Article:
Although he resigned Abbas did not disappear entirely from politics. He maintained contact with key PLO leaders and continued his attempts to work with various Jewish groups. In a surprising turn of events, he was forced back into public view when President Arafat suddenly died on November 11, 2004. Abbas was viewed as Arafat's natural successor, and shortly after the president's death he was named chairman of the PLO. Not all PLO representatives, however, agreed with the choice. At a memorial service given for Arafat on November 14, gunfire erupted through the crowd, killing two bystanders and injuring four. Abbas emerged unharmed, but the event was considered an assassination attempt.
Despite personal peril, when Fatah approached Abbas and asked him to be their candidate in the upcoming January 2005 presidential election, the new chairman agreed. Over the next few months the world waited in anticipation for the results of what the press called the first truly democratic election held in the Arab world. More than one million Palestinians registered to vote, and on January 9, a reported 65 percent turned out at the polls. On January 10, after the ballots were counted, Abbas was announced president of the Palestinian National Authority, having taken approximately 66 percent of the vote. Although he was the decided winner, controversy still surrounded the election since many PLO factions, including Hamas, had refused to participate.
Frustrating first months
Western nations, including the United States, saw Abbas's victory as a hopeful sign for the future of the Middle East, but they also acknowledged that the new president faced an uphill battle. PLO militant groups openly resisted his authority. They made a strong statement on January 16, 2005, the day of Abbas's swearing in, by launching a mortar attack against an Israeli outpost along the Egyptian border. Faced with such bold opposition, Abbas was forced to act fast, a quality he was not known for. According to a 2005 Time magazine article, one senior Palestinian official described him as a very careful planner: "He's Mr. Calculator every time he makes a move."
During his first month in office, however, Abbas went against character and showed quick daring and resolve. On February 8, 2005, he attended a summit with Prime Minister Sharon, hosted by Egyptian president Hosni Mubarak (1928–) in Sharm-el-Sheik, Egypt. Both sides agreed to a cease-fire, with Abbas promising to crack down on Palestinian terrorists. Encouraged by the truce, the United States announced that international meetings would take place to move the Middle East peace process along smoothly. Sponsors of what was being called the Mideast Road Map included the United States, Russia, and the United Nations. The goals of the Road Map were to secure an official end to Israeli-Palestinian violence and to fully institute an independent Palestinian state. As a sign of good faith, U.S. president George W. Bush (1946–) pledged $350 million in aid to help rebuild Palestinian territories that had been ravaged during the many years of conflict.
As part of the summit pact, Israel agreed to release Palestinian prisoners, evacuate Israelis from cities along the Gaza Strip, and transfer more control to Palestinians in the West Bank. Sharon was clear, however, that peace talks would not move forward unless Abbas disarmed the Hamas militants. Shortly after the summit, Hamas terrorists launched an attack on Israeli communities along the Gaza Strip and Hamas gunmen raided a military base in Gaza City. In response Abbas fired twenty-five top security officials and visited Hamas leaders in person, demanding an immediate end to the aggression.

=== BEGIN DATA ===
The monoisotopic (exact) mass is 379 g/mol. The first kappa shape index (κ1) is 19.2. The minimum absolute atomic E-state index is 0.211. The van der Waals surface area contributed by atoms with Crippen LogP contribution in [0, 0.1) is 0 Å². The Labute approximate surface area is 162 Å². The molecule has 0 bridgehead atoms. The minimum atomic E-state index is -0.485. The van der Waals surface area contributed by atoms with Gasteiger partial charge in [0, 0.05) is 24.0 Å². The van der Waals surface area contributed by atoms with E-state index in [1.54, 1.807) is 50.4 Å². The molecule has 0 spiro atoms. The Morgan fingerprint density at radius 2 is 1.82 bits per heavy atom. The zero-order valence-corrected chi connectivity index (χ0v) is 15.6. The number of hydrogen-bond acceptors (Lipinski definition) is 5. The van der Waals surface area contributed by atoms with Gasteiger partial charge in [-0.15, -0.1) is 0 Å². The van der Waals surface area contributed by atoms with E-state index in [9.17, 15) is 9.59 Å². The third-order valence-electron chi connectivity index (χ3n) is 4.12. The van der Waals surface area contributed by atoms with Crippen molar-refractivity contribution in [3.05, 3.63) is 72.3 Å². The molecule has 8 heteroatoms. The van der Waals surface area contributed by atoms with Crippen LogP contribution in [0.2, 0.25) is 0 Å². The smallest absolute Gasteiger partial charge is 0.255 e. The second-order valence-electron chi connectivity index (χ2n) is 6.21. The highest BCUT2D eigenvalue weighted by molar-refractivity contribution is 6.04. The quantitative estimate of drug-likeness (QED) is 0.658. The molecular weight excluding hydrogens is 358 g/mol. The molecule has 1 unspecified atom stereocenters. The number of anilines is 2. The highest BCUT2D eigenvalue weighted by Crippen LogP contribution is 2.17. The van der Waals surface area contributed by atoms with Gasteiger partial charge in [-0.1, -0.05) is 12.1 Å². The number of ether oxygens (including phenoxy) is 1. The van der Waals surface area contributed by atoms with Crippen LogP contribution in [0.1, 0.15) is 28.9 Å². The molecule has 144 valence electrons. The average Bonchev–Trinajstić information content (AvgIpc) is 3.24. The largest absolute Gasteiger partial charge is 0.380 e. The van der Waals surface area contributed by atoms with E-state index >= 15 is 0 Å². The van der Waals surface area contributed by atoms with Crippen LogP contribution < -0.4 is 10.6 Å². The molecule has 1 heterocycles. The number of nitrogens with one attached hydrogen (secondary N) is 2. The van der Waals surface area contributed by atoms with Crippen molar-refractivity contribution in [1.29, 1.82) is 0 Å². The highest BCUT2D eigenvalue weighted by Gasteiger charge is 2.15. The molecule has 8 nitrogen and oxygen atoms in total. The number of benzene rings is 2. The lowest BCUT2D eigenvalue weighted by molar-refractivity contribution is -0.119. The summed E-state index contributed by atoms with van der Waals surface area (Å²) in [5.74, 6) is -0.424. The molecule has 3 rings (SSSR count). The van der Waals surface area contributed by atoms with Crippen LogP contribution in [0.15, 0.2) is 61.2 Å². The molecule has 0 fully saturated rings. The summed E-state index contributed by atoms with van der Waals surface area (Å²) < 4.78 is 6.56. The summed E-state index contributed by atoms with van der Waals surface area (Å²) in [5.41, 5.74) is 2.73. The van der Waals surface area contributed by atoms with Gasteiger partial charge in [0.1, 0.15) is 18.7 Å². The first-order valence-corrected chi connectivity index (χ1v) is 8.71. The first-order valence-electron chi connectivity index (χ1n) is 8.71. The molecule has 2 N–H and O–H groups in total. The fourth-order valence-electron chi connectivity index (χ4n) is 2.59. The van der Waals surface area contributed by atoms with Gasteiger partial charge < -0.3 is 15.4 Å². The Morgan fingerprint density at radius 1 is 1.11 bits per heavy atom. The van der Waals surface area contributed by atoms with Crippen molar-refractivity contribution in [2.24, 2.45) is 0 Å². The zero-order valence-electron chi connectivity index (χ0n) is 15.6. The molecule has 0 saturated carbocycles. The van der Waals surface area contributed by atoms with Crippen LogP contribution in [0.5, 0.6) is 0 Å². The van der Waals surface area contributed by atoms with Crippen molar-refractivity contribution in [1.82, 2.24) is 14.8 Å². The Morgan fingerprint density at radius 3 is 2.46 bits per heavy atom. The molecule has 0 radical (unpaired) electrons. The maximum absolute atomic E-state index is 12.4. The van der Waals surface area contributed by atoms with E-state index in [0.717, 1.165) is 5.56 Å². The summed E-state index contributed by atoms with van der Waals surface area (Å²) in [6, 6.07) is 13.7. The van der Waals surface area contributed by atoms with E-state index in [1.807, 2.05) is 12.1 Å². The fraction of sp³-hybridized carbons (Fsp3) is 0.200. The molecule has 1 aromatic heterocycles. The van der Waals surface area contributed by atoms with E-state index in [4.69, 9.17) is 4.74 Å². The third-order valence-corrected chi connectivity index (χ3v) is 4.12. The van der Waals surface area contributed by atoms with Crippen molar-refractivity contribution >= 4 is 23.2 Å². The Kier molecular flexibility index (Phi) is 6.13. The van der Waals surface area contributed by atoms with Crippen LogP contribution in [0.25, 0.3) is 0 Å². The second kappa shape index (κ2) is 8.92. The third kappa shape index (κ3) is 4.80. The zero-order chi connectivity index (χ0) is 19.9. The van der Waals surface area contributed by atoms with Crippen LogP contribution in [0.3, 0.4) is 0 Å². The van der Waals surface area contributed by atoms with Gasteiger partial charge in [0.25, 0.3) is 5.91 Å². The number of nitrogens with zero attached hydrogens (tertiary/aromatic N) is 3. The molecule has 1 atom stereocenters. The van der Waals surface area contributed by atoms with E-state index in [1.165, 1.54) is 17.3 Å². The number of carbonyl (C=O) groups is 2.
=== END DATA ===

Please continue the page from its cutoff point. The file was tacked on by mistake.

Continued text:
On June 21, 2005, Sharon and Abbas met again for renewed summit talks, but reached a virtual stalemate over the future of the region. Following the cease-fire agreement made in February with Hamas, other PLO militant factions, including Islamic Jihad, continued to launch attacks against Israelis. As a result, Sharon accused Abbas of not holding up his end of the bargain. In response, Abbas countered that Israelis were not handing over control of Palestinian territories as promised. According to a report issued by the Economist, some positive changes had occurred: the number of Palestinians killed by Israeli soldiers had decreased by 80 percent; more work permits had been issued to Palestinians; and more than thirty roadblocks had been removed in the West Bank, which opened up access for Palestinian work and travel. On the other hand, according to the same report, "children continue periodically to be shot and life continues to be oppressively restricted."
Just getting started
Despite a perceived sense of hope, political analysts and members of the press wondered just how effective Abbas would be. Mortimer Zuckerman of U.S. News & World Report claimed that in his first months as president, Abbas proved to be a "weak leader on all fronts." Zuckerman pointed out that corrupt politicians were allowed to remain in office, terrorist attacks continued almost unchecked, and Abbas was bowing to Hamas leaders by allowing them to participate in government policies. In addition, some wondered whether or not Abbas was truly that different from Arafat, who ultimately pursued an independent Palestinian state at all costs. Representatives from the United States, however, remained positive. As one State Department official told Lisa Stein of U.S. News & World Report, "[Abbas] is doing pretty well, but he's just getting started."